priesthood of all believers
I AM Nancy Hastings Sehested, messenger from Prescott Memorial Baptist Church, pastor of Prescott Memorial Baptist Church, and servant of our Lord Jesus Christ. I am a full-blooded Southern Baptist. My mother is a Baptist deacon. My grandfather was a Southern Baptist minister for 70 of his 93 years. My dad is a retired Southern Baptist minister with 50 years of ordained ministry. ...
By what authority do I preach? ... It is not a new question. It is a question that was asked of our Lord Jesus Christ on a number of occasions. He had not the authority of the religious establishment, nor the authority of the state, but the authority of none other than the Holy Spirit that moved in his midst.
And so, by what authority do I preach and bear witness to my faith? ... By the authority of the Lordship of Jesus Christ, who did not count equality with God a thing to be grasped, but emptied himself, becoming a servant. And following in his footsteps, as a servant of Jesus Christ, who took the towel and the basin of water and exemplified the kind of servanthood that each one of us is called to live under, I found a towel with my name on it. And who was it that taught me this wonderful freedom of the Spirit? My Sunday school teachers. My pastor. My Southern Baptist church, who nurtured me and said, “God calls each one of us, so listen!” And so I listened.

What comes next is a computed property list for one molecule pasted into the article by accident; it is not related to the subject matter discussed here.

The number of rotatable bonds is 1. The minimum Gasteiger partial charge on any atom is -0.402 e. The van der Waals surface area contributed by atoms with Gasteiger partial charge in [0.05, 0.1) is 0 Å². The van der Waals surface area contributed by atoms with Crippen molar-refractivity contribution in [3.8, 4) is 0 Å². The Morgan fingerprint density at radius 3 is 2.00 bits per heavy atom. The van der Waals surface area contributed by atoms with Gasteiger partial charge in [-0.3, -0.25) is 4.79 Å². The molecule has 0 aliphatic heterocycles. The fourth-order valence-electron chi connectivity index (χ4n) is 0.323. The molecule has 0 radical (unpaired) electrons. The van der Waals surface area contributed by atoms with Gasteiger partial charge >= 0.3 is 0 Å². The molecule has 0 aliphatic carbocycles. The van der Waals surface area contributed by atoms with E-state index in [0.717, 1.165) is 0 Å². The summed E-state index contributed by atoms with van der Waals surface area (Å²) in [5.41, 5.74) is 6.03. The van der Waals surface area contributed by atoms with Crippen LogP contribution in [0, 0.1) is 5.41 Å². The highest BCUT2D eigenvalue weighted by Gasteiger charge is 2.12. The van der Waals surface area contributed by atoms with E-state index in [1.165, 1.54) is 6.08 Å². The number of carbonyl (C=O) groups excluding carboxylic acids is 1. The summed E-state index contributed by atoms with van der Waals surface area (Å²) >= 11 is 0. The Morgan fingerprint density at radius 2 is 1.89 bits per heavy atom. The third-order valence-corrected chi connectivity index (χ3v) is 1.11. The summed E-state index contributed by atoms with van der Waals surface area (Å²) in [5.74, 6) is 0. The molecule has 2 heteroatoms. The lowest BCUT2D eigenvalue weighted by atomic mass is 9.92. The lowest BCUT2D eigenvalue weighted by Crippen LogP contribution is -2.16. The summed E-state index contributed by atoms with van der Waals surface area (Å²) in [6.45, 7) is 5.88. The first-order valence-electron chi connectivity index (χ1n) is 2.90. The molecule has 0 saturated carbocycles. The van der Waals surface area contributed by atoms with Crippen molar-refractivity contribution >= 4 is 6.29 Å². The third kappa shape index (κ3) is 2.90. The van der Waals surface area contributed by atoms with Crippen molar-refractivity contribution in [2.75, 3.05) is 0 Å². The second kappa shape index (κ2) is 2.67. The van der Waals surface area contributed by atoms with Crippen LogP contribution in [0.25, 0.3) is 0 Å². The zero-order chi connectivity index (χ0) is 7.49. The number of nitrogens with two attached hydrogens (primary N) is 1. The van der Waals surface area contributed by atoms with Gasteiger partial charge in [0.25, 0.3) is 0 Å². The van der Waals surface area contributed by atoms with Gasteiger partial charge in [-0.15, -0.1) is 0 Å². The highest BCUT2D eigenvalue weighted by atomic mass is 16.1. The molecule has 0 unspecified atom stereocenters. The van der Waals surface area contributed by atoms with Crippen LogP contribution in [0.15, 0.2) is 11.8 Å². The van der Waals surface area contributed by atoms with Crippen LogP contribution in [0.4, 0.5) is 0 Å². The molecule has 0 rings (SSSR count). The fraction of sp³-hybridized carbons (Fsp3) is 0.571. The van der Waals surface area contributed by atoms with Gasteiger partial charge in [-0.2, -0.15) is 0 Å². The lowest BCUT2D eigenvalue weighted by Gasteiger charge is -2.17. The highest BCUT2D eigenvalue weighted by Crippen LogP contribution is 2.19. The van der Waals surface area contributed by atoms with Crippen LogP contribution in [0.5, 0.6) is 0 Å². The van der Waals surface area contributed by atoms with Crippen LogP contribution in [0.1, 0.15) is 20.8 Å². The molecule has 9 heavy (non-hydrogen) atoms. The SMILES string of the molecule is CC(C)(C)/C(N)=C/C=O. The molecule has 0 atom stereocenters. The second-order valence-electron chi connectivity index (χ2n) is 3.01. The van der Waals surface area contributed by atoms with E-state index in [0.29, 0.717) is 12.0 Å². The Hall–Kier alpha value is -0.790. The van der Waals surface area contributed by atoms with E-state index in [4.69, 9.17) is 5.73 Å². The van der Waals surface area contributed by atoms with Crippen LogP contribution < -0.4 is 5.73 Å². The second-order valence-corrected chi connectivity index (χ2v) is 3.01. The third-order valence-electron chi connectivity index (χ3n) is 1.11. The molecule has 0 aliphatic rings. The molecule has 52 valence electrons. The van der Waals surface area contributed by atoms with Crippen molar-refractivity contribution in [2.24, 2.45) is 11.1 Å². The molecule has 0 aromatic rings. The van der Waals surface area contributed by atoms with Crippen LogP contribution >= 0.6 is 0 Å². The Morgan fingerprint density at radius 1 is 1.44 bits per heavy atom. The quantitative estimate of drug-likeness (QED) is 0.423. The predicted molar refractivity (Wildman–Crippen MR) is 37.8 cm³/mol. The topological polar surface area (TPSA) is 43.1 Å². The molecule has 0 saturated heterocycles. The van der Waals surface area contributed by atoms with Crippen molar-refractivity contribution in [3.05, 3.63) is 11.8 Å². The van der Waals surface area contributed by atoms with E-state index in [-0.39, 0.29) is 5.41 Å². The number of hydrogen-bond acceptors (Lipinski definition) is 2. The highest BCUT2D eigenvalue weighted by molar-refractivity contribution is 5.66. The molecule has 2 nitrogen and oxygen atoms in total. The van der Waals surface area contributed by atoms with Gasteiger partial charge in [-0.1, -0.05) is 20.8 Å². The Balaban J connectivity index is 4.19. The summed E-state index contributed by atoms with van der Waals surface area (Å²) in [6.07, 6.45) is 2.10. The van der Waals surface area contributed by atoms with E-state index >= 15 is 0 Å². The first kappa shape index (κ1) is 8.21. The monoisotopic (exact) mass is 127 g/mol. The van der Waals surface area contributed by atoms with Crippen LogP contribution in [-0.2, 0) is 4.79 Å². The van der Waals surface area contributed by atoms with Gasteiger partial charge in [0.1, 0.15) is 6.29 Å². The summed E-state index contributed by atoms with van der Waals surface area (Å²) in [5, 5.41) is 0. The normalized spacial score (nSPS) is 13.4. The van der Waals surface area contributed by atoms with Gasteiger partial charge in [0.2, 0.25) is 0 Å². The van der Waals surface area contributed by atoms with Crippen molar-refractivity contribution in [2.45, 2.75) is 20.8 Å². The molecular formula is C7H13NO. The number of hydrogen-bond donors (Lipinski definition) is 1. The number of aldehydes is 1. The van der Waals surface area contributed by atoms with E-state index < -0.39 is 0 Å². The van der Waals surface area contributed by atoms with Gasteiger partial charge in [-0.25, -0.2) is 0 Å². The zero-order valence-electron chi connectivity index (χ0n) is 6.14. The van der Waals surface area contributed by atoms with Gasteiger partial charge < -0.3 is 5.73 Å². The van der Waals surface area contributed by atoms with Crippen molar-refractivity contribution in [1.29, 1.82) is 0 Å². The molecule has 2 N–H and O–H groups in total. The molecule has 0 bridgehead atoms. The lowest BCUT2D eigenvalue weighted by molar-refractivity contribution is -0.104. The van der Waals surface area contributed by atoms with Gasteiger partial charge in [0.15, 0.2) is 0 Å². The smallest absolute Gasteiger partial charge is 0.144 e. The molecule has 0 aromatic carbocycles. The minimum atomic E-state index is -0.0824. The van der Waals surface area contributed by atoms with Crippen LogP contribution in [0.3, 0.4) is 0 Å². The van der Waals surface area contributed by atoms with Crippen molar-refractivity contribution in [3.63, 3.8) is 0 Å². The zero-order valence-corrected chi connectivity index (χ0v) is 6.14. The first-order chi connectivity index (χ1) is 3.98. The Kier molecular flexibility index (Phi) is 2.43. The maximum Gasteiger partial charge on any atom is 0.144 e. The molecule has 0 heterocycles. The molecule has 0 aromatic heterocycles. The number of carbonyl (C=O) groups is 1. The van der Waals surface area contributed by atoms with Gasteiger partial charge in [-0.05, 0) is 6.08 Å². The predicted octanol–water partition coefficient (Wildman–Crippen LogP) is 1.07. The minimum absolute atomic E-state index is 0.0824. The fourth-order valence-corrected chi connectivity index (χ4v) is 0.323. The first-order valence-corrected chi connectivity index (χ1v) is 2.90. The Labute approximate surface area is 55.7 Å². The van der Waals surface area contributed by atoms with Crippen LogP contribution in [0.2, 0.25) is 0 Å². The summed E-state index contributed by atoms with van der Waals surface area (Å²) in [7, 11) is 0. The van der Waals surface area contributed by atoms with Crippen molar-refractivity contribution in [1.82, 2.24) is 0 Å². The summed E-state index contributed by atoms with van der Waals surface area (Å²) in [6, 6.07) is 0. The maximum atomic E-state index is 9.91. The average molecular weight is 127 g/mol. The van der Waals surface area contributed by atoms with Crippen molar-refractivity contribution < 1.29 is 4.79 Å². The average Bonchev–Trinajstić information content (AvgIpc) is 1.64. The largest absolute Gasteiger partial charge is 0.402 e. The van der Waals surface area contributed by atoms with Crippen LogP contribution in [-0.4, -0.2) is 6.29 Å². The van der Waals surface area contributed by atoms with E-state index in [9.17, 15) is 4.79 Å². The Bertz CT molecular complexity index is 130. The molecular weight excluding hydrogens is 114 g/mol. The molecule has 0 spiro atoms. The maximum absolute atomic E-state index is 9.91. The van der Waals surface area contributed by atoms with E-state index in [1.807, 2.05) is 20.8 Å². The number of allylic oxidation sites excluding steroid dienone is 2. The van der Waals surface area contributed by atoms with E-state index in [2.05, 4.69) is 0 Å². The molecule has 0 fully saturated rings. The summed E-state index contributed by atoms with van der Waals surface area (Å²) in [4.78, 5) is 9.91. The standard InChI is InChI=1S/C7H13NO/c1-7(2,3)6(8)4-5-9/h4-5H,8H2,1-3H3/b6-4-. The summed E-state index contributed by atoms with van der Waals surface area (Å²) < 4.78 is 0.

I was born in 1990. That puts me squarely in the middle of what is referred to as the millennial generation.
It also, apparently, makes me a lazy, entitled, narcissist who still lives with my parents.
But that’s beside the point. What’s more important about the date of my birth is that it places me at a distinct and pivotal point in human history: I grew up with the Internet — what they call a “digital native.”
I (vaguely) remember when the Internet got popular; having slow, dial-up that made lots of crazy noises whenever you wanted to use it; talking to other angsty teens on AOL Instant Messenger (“AIM”); downloading music on Napster and Kazaa; and then, slowly but surely, having the Internet became engrained in my everyday life as if it was there the whole time.
But, like the bratty sibling I grew up with (upon reflection, I was equally, if not more, bratty — #humility #perspective), I’ve recognized that I have a love/hate relationship with the Internet. It’s a game-changer for the human experience, so, like that sibling, I think I’ll always love it. But, for every positive, innovative element of the Internet there is an equal and opposite reaction.